North Shore Yoga opened a studio recently on Greenleaf Street.

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Sharyn Galindo, owner of North Shore Yoga in Northfield, says she has always related to the spirit and energy that is Evanston. So when the opportunity came along to expand her yoga business into Evanston, she jumped at the chance.

“Evanston has a culture all its own,” says Ms. Galindo. “It has that hip feel that only a college town can have, but it’s the people I enjoy the most.”

North Shore Yoga’s Evanston studio, located at 1407 Greenleaf, opened in January. Ms. Galindo is renting the space from Art Wise, a professional photographer and long-time practitioner of the martial art of Aikido. Mr. Wise says he plans to teach Aikido in the space.

Some local yoga practitioners might remember Ms. Galindo from the studio’s original location on Green Bay Road in Wilmette. Prior to relocating to Northfield four years ago, Ms. Galindo owned and operated North Shore Yoga & Fitness in the neighboring town to the north, beginning in 1996.

“When we were in Wilmette, a lot of my students and teachers came from Evanston,” says Ms. Galindo. “Much of that market didn’t follow me to Northfield. Now I am having so much fun reconnecting with the Evanston crowd.”

Ms. Galindo was working in the corporate world when she decided to combine her entrepreneurial spirit with her passion for exercise and nutrition. What began as a personal training and spinning fitness studio in 1996 eventually morphed into the yoga studio it is today.

A triathlete, Ms. Galindo says years of competing began to take a toll on her body and overall health. That’s when she started incorporating yoga into her own exercise routine.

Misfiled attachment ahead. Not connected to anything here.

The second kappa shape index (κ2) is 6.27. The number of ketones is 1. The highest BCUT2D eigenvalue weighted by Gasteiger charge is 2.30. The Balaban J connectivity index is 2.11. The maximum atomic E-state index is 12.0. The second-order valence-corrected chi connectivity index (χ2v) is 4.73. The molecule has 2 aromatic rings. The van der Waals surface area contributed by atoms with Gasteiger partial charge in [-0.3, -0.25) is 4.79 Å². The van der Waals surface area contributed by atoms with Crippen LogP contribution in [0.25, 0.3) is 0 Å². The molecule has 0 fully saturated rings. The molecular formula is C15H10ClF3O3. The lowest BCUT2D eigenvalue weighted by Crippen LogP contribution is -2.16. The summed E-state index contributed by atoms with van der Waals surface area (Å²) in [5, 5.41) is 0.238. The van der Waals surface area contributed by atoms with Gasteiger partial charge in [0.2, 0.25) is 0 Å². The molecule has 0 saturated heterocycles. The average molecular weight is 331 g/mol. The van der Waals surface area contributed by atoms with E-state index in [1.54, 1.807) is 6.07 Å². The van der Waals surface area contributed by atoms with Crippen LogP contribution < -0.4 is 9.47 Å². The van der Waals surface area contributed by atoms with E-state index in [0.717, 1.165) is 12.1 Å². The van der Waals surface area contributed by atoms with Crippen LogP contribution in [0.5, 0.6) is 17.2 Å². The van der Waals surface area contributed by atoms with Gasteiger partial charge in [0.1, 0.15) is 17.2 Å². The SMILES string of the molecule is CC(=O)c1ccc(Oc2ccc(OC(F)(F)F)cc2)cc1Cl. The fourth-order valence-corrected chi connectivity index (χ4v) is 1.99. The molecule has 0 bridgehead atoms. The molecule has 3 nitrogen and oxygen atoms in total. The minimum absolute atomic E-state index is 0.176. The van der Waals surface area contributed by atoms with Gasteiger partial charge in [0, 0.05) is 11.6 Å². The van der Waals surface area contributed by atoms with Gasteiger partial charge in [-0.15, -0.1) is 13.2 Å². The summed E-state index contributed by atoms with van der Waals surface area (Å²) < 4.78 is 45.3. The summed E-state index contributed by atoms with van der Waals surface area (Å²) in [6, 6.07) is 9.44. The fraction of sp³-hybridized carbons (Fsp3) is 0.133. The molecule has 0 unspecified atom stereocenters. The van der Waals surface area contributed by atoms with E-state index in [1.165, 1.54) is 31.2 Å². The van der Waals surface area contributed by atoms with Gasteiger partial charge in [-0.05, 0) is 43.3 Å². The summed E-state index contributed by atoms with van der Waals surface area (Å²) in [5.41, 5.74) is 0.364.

“Yoga helped me heal physically and mentally,” says Ms. Galindo. “I soon started offering it at my studio and eventually it became the sole focus.”

The focus Ms. Galindo refers to is not just yoga, but a specific style of yoga. About 95 percent of the classes taught at North Shore Yoga are either Ashtanga, a set series of postures that have been handed down for generations, or Vinyasa Flow, a more fluid sequence of similar postures often set to music.

“There are many styles of yoga, but this style is what we do, and hopefully we do it well,” says Ms. Galindo.

A certified yoga instructor, she has traveled several times to Mysore, India, to study at the Ashtanga Yoga Research Institute and at the Atma Vikasa Center of Yogic Sciences. She travels every year to Thailand to study with Paul Dallaghan of Ashtanga Yoga Thailand whom she considers her primary teacher.

In an effort to pass on the knowledge gained from her studies abroad, Ms. Galindo offers a Teacher Training Program, which the majority of the teachers at North Shore Yoga have completed. The 200-hour certification program is overseen by the Yoga Alliance, an organization offering a set of standards and a community of support.

The Evanston location is currently offering one to two classes every day of the week.

“Opening the Evanston studio has been a real joy and has added a new energy and feel to the business,” says Ms. Galindo.

When asked about the location at Greenleaf Street and Wesley Avenue, Ms. Galindo says the fact that the studio is not located in the heart of downtown is not a concern.

“I like to think of this place as a hidden gem,” says Ms. Galindo. “A place people can discover and hopefully enjoy as much as I do.”

Holly Brady, who teaches Ashtanga at the Evanston studio on Mondays and Wednesdays, says she hopes it does not take too long for people to discover the studio.

“I believe Sharyn’s studio and philosophy fit perfectly into the community,” says Ms. Brady. “The traditional style of yoga we teach is authentic and grounded in lineage, and I believe Evanstonians who practice yoga can appreciate that.”